Writer/director Fabrice Du Welz’s script scares up the darkest imaginable humor. If David Lynch had directed Deliverance in French, the concoction might have resembled The Ordeal. As sweet, shy singer Marc (a pitch perfect Laurent Lucas) awaits aid, he begins to recognize the hell he’s stumbled into. Unfortunately for Marc, salvation’s even worse.
The whole film boasts an uneasy, “What next?” quality. It also provides a European image of a terror that’s plagued American filmmakers for generations: the more we embrace progress, the further we get from that primal hunter/gatherer who knew how to survive.
Du Welz animates more ably than most our collective revulsion over the idea that we’ve evolved into something incapable of unaided survival; the weaker species, so to speak. Certainly John Boorman’s Deliverance (the Uncle Daddy of all backwoods survival pics) understood the fear of emasculation that fuels this particular dread, but Du Welz picks that scab more effectively than any filmmaker since.
His film is a profoundly uncomfortable, deeply disturbing, unsettlingly humorous freakshow that must be seen to be believed.
To hear the whole conversation, tune into our FIGHT CLUB podcast.
Somewhere between Twilight and the tabloids, Kristen Stewart began doing some real acting. She’s better than ever in Clouds of Sils Maria, and though hers is a supporting role alongside one of the screen’s major talents, Stewart pulls plenty of weight in a terrific drama with much to say.
Juliette Binoche is customarily excellent as Maria, a famous actress returning to the stage in a revival of the play that launched her career twenty years earlier. This time, though, she’s playing the older female lead, while a Lindsay Lohan clone named Jo-Ann (Chloe Grace Moretz, striking just the right tone of clueless entitlement) is taking the role Maria originated.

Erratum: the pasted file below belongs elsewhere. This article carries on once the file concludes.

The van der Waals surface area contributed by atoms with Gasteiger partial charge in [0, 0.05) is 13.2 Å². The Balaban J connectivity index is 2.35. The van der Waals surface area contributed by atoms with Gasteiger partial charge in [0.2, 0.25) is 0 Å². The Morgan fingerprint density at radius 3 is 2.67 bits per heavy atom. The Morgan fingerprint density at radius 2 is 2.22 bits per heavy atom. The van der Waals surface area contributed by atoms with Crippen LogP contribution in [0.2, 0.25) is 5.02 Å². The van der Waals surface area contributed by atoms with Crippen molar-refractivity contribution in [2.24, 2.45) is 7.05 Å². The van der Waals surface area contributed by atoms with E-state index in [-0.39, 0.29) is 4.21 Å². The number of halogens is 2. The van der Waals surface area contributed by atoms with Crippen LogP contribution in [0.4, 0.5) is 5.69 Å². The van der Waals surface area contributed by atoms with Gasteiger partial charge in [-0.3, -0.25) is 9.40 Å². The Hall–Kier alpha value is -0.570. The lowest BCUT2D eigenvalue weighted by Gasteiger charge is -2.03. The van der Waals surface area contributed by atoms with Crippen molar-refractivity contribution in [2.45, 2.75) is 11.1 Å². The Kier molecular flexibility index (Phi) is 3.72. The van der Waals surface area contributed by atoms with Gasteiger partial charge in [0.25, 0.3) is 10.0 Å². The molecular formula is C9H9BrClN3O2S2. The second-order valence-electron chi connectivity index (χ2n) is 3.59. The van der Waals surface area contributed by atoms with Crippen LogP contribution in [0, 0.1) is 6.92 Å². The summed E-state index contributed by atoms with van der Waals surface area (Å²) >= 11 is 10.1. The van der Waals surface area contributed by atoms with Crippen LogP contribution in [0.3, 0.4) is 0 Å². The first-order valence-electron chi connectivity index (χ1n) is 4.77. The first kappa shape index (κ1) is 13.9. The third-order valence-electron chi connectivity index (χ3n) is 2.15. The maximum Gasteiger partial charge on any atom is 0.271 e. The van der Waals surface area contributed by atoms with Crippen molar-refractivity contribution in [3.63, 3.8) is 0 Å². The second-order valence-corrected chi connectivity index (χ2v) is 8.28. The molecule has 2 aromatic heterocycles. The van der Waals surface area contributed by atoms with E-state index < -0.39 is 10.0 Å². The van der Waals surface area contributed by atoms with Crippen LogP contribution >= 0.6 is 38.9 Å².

Stewart is Maria’s ever-present personal assistant Valentine, who not only runs both errands and lines for Maria, but serves as her bridge to a younger generation.
Writer/director Olivier Assayas (Summer Hours) takes the intimate psychological playground of Polanski’s Venus in Fur, and laces it with the pop culture commentary of Cronenberg’s Maps to the Stars. Binoche and Stewart swim gracefully inside the play within a play setup, slowly moving Maria and Valentine in directions that mirror the script both characters are reading.
The actresses display an easy chemistry, never more apparent than when Valentine is trying to sell Maria on the merits of young Hollywood. In the film’s most deliciously meta moment, Stewart might just as well be telling all of us Twilight haters to get over it already.
Assayas’s script is sharp and his camera is fluid, effectively blurring the line between onstage and off. Revisiting the play forces Maria to confront her past and question her present, and Binoche reveals the various layers with a gentle, masterful touch.